Monday, 16 February 2009

La Ronde

IT can only be an encouraging sign when someone gets up and leaves a theatre just five minutes into a play and another handful don’t come back after the interval.
La Ronde has its comic moments but the muttering of some members of the audience had me grinning as much as anything that was said or done on the stage. “Oh Holy God no!” was the most notable exclamation of the night as it became clear that two male actors were about to kiss on stage.
La Ronde was written in 1900 by Austrian playwright Arthur Schnitzler but was not performed for another 20 years when it caused a riot and aroused personal anti-Semitic attacks on the author. There were no ‘gay scenes’ in the original production in which all the interactions was strictly heterosexual so God knows what its critics in the 1920s would have made of the production performed at Downpatrick Arts Centre on Saturday night.
There are 10 separate sexual encounters in the La Ronde between The Whore and The Soldier, The Soldier and The Parlour Maid, The Parlour Maid and The Young Gentleman and so on until the play ends with a final encounter involving a whore once again.
Each encounter explores a different dynamic or aspect of sexual relationships – adultery, exploitation, domination etc. It also explores the theme of sex as a leveller on the various strata of society whereby, for example, the social stations separating The Parlour Maid and The Young Gentleman become irrelevant as they become lovers.
Where this production diverges from the original play, and expands on the original theme, is to subvert the traditional roles and to introduce same-sex encounters.
In the first scene The Whore is a male prostitute and The Soldier is a woman and in the next scene it is the female soldier who makes love to The Parlour Maid – at which point the first member of the audience to depart made his exit. Scene six in the original play is an encounter between ‘The Husband and the Little Miss’ but in this production the Little Miss becomes a Young Sir.
While these same-sex encounters bring a new dimension to the play it does create a narrative flaw to La Ronde in which the final encounter is between The Count and The Whore – but this whore is female as opposed to the male prostitute we saw at the start.
La Ronde translates as ‘the circle’ and I think the intention was to complete the circle by having the 10 characters all linked to one another through sex, but then maybe I’m being overly pedantic.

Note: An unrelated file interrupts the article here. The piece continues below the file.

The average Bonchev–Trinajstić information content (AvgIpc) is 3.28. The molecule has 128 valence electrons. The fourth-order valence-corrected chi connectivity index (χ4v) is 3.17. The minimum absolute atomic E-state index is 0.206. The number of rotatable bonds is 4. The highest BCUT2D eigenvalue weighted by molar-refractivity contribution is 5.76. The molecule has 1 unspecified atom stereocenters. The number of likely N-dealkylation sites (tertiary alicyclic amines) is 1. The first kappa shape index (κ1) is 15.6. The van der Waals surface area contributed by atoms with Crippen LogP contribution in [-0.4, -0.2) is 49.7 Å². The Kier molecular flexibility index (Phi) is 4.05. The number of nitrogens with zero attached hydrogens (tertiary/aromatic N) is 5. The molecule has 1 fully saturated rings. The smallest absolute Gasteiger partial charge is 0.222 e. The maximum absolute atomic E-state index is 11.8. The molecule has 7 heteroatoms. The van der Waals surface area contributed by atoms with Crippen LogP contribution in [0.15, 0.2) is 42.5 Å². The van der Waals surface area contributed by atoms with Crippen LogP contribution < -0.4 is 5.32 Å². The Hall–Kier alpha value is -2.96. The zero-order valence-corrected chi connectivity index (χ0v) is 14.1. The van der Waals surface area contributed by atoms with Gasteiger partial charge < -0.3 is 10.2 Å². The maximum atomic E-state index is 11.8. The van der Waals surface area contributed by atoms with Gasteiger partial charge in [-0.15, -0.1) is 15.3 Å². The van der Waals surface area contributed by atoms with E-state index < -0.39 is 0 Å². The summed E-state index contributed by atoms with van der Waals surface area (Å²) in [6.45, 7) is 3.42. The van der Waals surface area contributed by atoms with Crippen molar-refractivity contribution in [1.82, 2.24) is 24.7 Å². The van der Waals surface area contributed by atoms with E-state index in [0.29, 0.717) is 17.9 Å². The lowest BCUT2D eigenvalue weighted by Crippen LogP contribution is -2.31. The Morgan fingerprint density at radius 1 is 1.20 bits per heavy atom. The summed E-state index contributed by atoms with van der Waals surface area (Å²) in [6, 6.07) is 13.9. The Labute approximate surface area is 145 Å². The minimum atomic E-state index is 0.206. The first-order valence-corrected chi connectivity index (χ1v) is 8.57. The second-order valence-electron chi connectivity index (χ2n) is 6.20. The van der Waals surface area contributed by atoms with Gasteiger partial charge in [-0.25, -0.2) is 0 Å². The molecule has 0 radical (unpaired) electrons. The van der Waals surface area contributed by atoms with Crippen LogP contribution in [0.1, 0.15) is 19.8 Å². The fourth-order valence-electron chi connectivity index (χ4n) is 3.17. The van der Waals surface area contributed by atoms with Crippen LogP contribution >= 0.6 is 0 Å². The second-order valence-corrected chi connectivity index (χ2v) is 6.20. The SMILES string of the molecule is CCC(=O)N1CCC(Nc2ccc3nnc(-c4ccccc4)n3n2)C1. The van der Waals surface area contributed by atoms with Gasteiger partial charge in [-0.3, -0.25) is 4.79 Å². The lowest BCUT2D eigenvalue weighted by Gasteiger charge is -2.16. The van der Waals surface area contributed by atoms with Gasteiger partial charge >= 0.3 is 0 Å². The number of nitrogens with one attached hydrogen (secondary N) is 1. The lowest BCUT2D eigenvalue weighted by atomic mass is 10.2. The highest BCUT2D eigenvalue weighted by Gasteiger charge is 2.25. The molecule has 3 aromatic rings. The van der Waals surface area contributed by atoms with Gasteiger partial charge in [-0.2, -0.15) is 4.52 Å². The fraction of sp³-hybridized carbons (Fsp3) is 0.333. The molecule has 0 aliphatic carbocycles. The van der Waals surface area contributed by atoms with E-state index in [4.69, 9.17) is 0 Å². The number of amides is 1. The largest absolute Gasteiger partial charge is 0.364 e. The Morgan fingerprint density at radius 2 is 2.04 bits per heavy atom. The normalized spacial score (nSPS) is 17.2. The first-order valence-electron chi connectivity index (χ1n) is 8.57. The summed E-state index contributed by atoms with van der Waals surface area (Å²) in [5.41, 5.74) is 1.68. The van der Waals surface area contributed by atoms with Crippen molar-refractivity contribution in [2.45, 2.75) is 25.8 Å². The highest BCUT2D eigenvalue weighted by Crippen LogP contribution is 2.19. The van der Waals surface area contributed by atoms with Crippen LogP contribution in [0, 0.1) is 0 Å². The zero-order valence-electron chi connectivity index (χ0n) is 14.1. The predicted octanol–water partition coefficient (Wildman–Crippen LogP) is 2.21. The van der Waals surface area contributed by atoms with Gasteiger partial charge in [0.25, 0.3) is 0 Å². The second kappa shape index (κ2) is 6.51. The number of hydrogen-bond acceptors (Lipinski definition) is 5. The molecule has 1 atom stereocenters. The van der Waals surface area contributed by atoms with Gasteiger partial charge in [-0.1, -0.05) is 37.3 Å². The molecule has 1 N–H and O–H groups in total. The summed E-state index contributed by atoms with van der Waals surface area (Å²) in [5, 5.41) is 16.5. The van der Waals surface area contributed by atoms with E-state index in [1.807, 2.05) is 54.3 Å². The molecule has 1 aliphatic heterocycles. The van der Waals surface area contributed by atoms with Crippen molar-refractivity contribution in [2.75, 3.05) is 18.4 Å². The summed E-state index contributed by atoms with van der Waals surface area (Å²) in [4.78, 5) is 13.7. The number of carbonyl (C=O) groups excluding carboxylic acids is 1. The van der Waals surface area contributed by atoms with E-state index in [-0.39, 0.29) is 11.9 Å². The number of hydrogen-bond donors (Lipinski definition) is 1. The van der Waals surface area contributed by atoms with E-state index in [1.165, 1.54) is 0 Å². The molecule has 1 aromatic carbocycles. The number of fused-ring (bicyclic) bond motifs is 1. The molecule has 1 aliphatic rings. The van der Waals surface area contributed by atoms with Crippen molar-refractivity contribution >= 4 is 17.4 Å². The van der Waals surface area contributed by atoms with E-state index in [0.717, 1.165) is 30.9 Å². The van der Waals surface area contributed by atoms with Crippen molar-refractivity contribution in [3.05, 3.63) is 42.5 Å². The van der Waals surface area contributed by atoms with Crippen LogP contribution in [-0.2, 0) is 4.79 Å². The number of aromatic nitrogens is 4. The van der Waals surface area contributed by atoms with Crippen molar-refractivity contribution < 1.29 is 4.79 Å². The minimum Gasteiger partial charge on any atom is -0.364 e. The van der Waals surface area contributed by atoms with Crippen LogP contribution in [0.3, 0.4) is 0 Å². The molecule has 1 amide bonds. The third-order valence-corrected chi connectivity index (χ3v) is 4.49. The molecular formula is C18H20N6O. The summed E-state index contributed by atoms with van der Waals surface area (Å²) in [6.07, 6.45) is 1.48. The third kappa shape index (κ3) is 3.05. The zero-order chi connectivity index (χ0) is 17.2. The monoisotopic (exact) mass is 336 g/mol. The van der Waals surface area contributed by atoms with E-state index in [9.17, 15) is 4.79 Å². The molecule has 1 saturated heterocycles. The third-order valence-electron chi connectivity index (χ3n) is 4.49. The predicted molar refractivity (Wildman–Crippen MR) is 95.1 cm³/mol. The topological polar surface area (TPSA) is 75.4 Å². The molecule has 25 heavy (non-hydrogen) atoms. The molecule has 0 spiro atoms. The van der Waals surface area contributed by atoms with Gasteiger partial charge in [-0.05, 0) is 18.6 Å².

This was an excellent, sensual production in which five actors took on the various roles – two female and three male. There was much, stripping and caressing, kissing and toe-sucking, fondling and writhing – however, the actual act of sex was portrayed through a tango – each one different to illustrate the different dynamics between the various couples.
The tangos were danced to the background of classic punk and new wave songs played in a Bossa Nova style – Love Will Tear Us Apart (Joy Division), Teenage Kicks (Undertones), Heart of Glass (Blondie) This Is Not A Love Song (Public Image Ltd) and even Too Drunk to Fuck (The Dead Kennedys). At the time I though it would make a great soundtrack and only after we got home and Sinead did a bit of online research did we discover that it was all the work of a French group called Nouvelle Vague.
The production was by a theatre group called Love & Madness, who brought a production Shakespeare’s The Tempest to the same venue last year which also involved a lot of highly stylised choreography. Hopefully they’ll be back again next year.


Fionnchú said...

Great opening sentences! You've seen the film from the late 40's, right? I think it may have been remade in arthouse indie form, inevitably, but the original has that cosmopolitan wit and urbane elegance missing from our smug, earnest, "liberated" rutting era. Downpatrick's certainly come a long way down the road of excess. I hope it still leads to the palace of wisdom, as Blake assured.

Tony Bailie said...

John, I haven't seen the movies from the '40s but think it is something that I will try to track down.

Phil said...

Your review reminds me of Andre Gides work which Wiki puts better than I could:

'Gide's work can be seen as an investigation of freedom and empowerment in the face of moralistic and puritan constraints, and gravitates around his continuous effort to achieve intellectual honesty.'

I highly recommend The Imorralist which was also considered shocking when it was published in 1902.

I also have both self-titled album and Nouvelle Vagues second 'Bande a Part'. Interesting covers - if you enjoyed what you heard during La Ronde then check out their work.